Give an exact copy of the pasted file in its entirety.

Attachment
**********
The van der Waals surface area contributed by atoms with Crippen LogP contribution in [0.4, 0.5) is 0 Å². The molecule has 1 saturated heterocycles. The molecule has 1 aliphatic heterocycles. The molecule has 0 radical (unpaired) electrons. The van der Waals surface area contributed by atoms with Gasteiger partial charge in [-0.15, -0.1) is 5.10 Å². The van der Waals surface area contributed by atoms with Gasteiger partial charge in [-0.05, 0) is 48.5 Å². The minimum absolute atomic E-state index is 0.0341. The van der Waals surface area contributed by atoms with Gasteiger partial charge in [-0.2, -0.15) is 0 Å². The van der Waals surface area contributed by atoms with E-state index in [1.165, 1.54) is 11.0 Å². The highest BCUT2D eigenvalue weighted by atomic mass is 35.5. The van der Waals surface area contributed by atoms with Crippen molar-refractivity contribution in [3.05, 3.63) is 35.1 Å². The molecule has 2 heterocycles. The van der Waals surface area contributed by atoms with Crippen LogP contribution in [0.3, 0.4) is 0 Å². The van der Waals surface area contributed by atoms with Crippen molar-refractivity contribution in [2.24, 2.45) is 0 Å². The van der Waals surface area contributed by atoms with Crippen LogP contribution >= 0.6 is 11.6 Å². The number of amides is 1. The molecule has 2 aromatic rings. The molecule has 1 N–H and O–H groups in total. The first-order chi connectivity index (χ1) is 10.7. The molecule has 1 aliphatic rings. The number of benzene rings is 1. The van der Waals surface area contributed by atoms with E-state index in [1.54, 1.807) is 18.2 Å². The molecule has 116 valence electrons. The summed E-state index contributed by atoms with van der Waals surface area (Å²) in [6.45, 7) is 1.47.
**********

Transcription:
The van der Waals surface area contributed by atoms with Crippen LogP contribution in [0.4, 0.5) is 0 Å². The molecule has 1 saturated heterocycles. The molecule has 1 aliphatic heterocycles. The molecule has 0 radical (unpaired) electrons. The van der Waals surface area contributed by atoms with Gasteiger partial charge in [-0.15, -0.1) is 5.10 Å². The van der Waals surface area contributed by atoms with Gasteiger partial charge in [-0.05, 0) is 48.5 Å². The minimum absolute atomic E-state index is 0.0341. The van der Waals surface area contributed by atoms with Gasteiger partial charge in [-0.2, -0.15) is 0 Å². The van der Waals surface area contributed by atoms with E-state index in [1.165, 1.54) is 11.0 Å². The highest BCUT2D eigenvalue weighted by atomic mass is 35.5. The van der Waals surface area contributed by atoms with Crippen molar-refractivity contribution in [3.05, 3.63) is 35.1 Å². The molecule has 2 heterocycles. The van der Waals surface area contributed by atoms with Crippen LogP contribution in [0.3, 0.4) is 0 Å². The van der Waals surface area contributed by atoms with Crippen molar-refractivity contribution in [2.24, 2.45) is 0 Å². The van der Waals surface area contributed by atoms with Crippen LogP contribution >= 0.6 is 11.6 Å². The number of amides is 1. The molecule has 2 aromatic rings. The molecule has 1 N–H and O–H groups in total. The first-order chi connectivity index (χ1) is 10.7. The molecule has 1 aliphatic rings. The number of benzene rings is 1. The van der Waals surface area contributed by atoms with E-state index in [1.54, 1.807) is 18.2 Å². The molecule has 116 valence electrons. The summed E-state index contributed by atoms with van der Waals surface area (Å²) in [6.45, 7) is 1.47.